Louisiana's byways highlight heritage


BATON ROUGE -- When it comes to highways and byways these days, Louisiana is big on the byways.

The state Office of Tourism's Scenic Byways Program, which it launched in 1991, is designed to call attention to the wealth of tourist attractions and beautiful scenery that exists throughout Louisiana -- especially that which is found off the beaten paths, away from the heavily traveled interstate highways.

Besides a way to generate new tourist traffic, the program also offers opportunities to preserve, protect and enhance the natural beauty of the byway areas and foster better understanding of the state's heritage.

Recreational opportunities for visitors and residents have also evolved from the program. So far, there are 15 designated Scenic Byways in the program. See list on facing page.

Components of the plan for each byway include:

  • Designating the roads to be included in the byway.
  • Identifying the attractions to be promoted.
  • Placing road signs every seven miles marking the route.
  • Establishing a low-frequency radio channel that provides information about the byway and its attractions.
  • Printing and distributing brochures with maps, photos and attraction descriptions.
  • Advertising and promoting the byways.
  • Constructing kiosks (unmanned information stations) that feature audio and visual aids to understanding how to get around on the byways and what to see.
  • Each of the byways is managed by the local tourist commission. Ty Bromell, administrator of the Scenic Byways program, said, "Nothing would excite me more than to have lots of motorcoaches visiting our Scenic Byways. Those passengers would create the best word-of-mouth once they see the beauty of Louisiana."

    Bromell said some of the byway routes do have facilities for motorcoaches, such as the Creole Nature Trail, which he added was the first national nature trail. "Over in Cameron Parish, the Creole route has pulloffs to accommodate buses and there are a few stores. In addition, there is a ferry/barge that buses can fit on to cross the river. There also is a refuge down there where motorcoaches can pull up, take a walking tour and get back on and continue the route."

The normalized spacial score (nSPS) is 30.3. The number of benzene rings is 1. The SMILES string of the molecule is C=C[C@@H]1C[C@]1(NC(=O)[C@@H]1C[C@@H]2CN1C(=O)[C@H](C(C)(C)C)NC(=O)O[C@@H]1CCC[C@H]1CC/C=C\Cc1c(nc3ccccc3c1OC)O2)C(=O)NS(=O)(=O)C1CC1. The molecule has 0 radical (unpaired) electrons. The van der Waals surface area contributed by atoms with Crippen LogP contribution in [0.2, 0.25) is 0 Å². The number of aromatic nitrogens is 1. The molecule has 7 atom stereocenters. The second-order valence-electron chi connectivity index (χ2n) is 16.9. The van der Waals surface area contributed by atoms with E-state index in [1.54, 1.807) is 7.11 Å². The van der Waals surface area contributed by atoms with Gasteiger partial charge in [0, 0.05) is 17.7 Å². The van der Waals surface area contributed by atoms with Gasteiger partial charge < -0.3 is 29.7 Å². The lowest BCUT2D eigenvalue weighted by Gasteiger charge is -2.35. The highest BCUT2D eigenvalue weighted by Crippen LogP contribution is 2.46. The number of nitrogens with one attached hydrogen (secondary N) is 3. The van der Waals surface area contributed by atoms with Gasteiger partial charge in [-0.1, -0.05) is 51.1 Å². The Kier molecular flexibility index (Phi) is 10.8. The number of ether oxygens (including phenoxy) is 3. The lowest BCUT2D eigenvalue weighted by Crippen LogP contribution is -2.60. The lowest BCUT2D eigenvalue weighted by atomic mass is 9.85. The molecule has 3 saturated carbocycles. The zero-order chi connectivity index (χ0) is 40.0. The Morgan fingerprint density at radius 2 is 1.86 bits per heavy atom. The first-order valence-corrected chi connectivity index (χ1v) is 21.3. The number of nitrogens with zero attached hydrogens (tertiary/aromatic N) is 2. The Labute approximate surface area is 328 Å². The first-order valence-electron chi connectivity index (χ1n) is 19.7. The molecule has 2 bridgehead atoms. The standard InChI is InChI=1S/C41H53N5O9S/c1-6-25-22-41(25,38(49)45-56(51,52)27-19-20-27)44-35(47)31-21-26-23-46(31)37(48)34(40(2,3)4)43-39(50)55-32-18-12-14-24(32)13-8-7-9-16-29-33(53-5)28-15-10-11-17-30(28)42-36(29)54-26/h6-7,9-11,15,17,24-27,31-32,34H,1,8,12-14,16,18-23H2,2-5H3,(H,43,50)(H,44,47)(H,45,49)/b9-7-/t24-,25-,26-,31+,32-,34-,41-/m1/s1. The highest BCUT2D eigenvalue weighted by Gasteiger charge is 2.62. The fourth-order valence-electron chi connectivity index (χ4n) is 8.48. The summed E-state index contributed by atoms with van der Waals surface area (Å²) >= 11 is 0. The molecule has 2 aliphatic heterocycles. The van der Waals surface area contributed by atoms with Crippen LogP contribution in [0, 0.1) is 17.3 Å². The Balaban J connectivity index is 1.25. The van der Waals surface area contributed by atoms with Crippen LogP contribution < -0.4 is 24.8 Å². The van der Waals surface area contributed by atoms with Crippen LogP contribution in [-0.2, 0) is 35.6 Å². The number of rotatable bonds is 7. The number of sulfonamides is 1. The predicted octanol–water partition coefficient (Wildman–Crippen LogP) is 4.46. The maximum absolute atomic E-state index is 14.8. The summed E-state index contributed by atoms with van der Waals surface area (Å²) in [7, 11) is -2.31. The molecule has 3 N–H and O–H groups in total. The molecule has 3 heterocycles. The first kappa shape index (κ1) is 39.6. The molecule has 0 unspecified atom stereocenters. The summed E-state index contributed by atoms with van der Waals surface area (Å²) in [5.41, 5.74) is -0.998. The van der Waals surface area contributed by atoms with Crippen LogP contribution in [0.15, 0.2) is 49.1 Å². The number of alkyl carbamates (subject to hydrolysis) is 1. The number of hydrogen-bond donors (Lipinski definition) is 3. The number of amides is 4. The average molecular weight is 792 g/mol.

According to an official with the St. Landry Parish Tourist Commission, which handles the Zydeco Cajun Prairie byway route, early indications are that the project is a boon.

    "We are fairly new as a scenic byway," said Celeste Gomez, director of public information for St. Landry Parish. In 1996 we were designated and in 1998 received funding. We have a real lively route through the backroads and are very accessible. The major state highways cut through here, which means that motorcoaches will have no problems," she said.

    These highways include Highway 13 and Interstate 90.

    The proposal for the Bienville Trace Scenic Highway 1 project comprised 502 miles and covered 11 parishes. This route has been in the program for about five years, according to Kenneth Newman, a planner of the route who wrote and filled in the inventory for the route.

    Linda Curtis Sparks, executive director of the Sabine River Authority, where the Toledo Bend Forest Byway runs, said efforts are under way to improve facilities for motorcoaches and other vehicles. "We do have paved pulloffs for buses and other visitors. But currently we have about 15 miles of the route under construction and we are working on plans for aesthetic improvements of the facilities," she said.

    Sparks said the route runs parallel to the Toledo Bend Reservoir, which is 76 miles. "It's a very scenic drive, but you don't get to see much of the reservoir."

    The byways program is administered by the the state tourism office and the Department of Transportation.

    Louisiana Office of Tourism

    Phone: (800) 633-6970 or (504) 342-8100

    Web: www.state.la.us/crt/tourism.htm

    JDS Travel News JDS Viewpoints JDS Africa/MI